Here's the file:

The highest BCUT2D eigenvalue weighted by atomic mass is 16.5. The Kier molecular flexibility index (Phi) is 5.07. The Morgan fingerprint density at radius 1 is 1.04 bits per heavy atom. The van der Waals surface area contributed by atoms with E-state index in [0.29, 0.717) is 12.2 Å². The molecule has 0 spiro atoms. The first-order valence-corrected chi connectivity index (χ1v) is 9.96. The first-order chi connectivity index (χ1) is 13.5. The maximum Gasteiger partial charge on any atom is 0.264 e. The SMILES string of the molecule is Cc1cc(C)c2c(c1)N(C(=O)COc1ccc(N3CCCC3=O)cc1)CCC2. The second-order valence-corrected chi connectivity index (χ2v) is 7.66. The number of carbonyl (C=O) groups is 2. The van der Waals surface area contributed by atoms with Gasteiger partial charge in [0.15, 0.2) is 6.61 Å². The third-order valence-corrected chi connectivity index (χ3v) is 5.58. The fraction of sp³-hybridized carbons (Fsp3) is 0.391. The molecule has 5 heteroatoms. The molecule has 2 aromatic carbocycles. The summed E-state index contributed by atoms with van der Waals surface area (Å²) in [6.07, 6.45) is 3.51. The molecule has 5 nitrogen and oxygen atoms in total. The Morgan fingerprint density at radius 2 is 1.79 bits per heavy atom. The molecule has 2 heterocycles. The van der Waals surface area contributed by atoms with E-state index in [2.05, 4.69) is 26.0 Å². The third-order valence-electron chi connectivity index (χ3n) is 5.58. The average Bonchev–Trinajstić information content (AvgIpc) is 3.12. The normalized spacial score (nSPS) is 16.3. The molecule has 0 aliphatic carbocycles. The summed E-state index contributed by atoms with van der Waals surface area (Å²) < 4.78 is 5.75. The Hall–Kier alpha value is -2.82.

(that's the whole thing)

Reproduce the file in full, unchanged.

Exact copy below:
The highest BCUT2D eigenvalue weighted by atomic mass is 16.5. The Kier molecular flexibility index (Phi) is 5.07. The Morgan fingerprint density at radius 1 is 1.04 bits per heavy atom. The van der Waals surface area contributed by atoms with E-state index in [0.29, 0.717) is 12.2 Å². The molecule has 0 spiro atoms. The first-order valence-corrected chi connectivity index (χ1v) is 9.96. The first-order chi connectivity index (χ1) is 13.5. The maximum Gasteiger partial charge on any atom is 0.264 e. The SMILES string of the molecule is Cc1cc(C)c2c(c1)N(C(=O)COc1ccc(N3CCCC3=O)cc1)CCC2. The second-order valence-corrected chi connectivity index (χ2v) is 7.66. The number of carbonyl (C=O) groups is 2. The van der Waals surface area contributed by atoms with Gasteiger partial charge in [0.15, 0.2) is 6.61 Å². The third-order valence-corrected chi connectivity index (χ3v) is 5.58. The fraction of sp³-hybridized carbons (Fsp3) is 0.391. The molecule has 5 heteroatoms. The molecule has 2 aromatic carbocycles. The summed E-state index contributed by atoms with van der Waals surface area (Å²) in [6.07, 6.45) is 3.51. The molecule has 5 nitrogen and oxygen atoms in total. The Morgan fingerprint density at radius 2 is 1.79 bits per heavy atom. The molecule has 2 heterocycles. The van der Waals surface area contributed by atoms with E-state index in [2.05, 4.69) is 26.0 Å². The third-order valence-electron chi connectivity index (χ3n) is 5.58. The average Bonchev–Trinajstić information content (AvgIpc) is 3.12. The normalized spacial score (nSPS) is 16.3. The molecule has 0 aliphatic carbocycles. The summed E-state index contributed by atoms with van der Waals surface area (Å²) < 4.78 is 5.75. The Hall–Kier alpha value is -2.82.